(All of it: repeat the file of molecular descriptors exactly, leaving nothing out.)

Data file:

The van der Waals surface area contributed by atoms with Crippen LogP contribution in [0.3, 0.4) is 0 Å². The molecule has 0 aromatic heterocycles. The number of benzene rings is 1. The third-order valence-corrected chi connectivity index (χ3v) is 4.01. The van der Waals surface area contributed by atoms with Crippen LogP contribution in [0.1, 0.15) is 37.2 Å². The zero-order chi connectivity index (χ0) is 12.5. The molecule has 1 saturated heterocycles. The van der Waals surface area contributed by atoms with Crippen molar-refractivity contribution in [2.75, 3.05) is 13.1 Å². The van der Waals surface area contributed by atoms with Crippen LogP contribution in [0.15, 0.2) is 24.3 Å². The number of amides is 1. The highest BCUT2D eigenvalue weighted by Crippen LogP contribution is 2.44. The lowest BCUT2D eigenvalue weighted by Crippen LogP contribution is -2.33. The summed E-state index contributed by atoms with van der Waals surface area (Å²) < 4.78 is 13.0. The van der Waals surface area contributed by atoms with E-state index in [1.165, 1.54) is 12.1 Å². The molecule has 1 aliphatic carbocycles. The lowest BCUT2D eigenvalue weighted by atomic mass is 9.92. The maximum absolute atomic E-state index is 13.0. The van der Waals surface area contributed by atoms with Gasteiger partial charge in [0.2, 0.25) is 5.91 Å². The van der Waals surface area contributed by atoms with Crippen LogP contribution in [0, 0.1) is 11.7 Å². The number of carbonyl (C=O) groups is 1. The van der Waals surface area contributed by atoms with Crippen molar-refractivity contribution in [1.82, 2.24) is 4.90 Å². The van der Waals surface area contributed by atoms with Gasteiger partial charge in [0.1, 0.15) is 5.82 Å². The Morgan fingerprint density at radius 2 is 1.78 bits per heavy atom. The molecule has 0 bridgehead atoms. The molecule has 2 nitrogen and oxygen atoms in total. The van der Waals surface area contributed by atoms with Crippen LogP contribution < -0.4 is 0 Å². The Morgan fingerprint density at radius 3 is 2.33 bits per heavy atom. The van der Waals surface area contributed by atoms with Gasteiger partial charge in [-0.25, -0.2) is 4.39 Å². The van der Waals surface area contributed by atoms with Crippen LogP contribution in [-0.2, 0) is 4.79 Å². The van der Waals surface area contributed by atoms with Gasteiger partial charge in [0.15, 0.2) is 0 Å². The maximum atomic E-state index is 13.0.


The van der Waals surface area contributed by atoms with Crippen LogP contribution in [0.3, 0.4) is 0 Å². The molecule has 0 aromatic heterocycles. The number of benzene rings is 1. The third-order valence-corrected chi connectivity index (χ3v) is 4.01. The van der Waals surface area contributed by atoms with Crippen LogP contribution in [0.1, 0.15) is 37.2 Å². The zero-order chi connectivity index (χ0) is 12.5. The molecule has 1 saturated heterocycles. The van der Waals surface area contributed by atoms with Crippen molar-refractivity contribution in [2.75, 3.05) is 13.1 Å². The van der Waals surface area contributed by atoms with Crippen LogP contribution in [0.15, 0.2) is 24.3 Å². The number of amides is 1. The highest BCUT2D eigenvalue weighted by Crippen LogP contribution is 2.44. The lowest BCUT2D eigenvalue weighted by Crippen LogP contribution is -2.33. The summed E-state index contributed by atoms with van der Waals surface area (Å²) < 4.78 is 13.0. The van der Waals surface area contributed by atoms with E-state index in [1.165, 1.54) is 12.1 Å². The molecule has 1 aliphatic carbocycles. The lowest BCUT2D eigenvalue weighted by atomic mass is 9.92. The maximum absolute atomic E-state index is 13.0. The van der Waals surface area contributed by atoms with Gasteiger partial charge in [0.2, 0.25) is 5.91 Å². The van der Waals surface area contributed by atoms with Crippen LogP contribution in [0, 0.1) is 11.7 Å². The number of carbonyl (C=O) groups is 1. The van der Waals surface area contributed by atoms with Crippen molar-refractivity contribution in [1.82, 2.24) is 4.90 Å². The van der Waals surface area contributed by atoms with Gasteiger partial charge in [0.1, 0.15) is 5.82 Å². The Morgan fingerprint density at radius 2 is 1.78 bits per heavy atom. The molecule has 0 bridgehead atoms. The molecule has 2 nitrogen and oxygen atoms in total. The van der Waals surface area contributed by atoms with Crippen LogP contribution < -0.4 is 0 Å². The Morgan fingerprint density at radius 3 is 2.33 bits per heavy atom. The van der Waals surface area contributed by atoms with Gasteiger partial charge in [-0.25, -0.2) is 4.39 Å². The van der Waals surface area contributed by atoms with Crippen LogP contribution in [-0.2, 0) is 4.79 Å². The van der Waals surface area contributed by atoms with Gasteiger partial charge in [0.15, 0.2) is 0 Å². The maximum atomic E-state index is 13.0.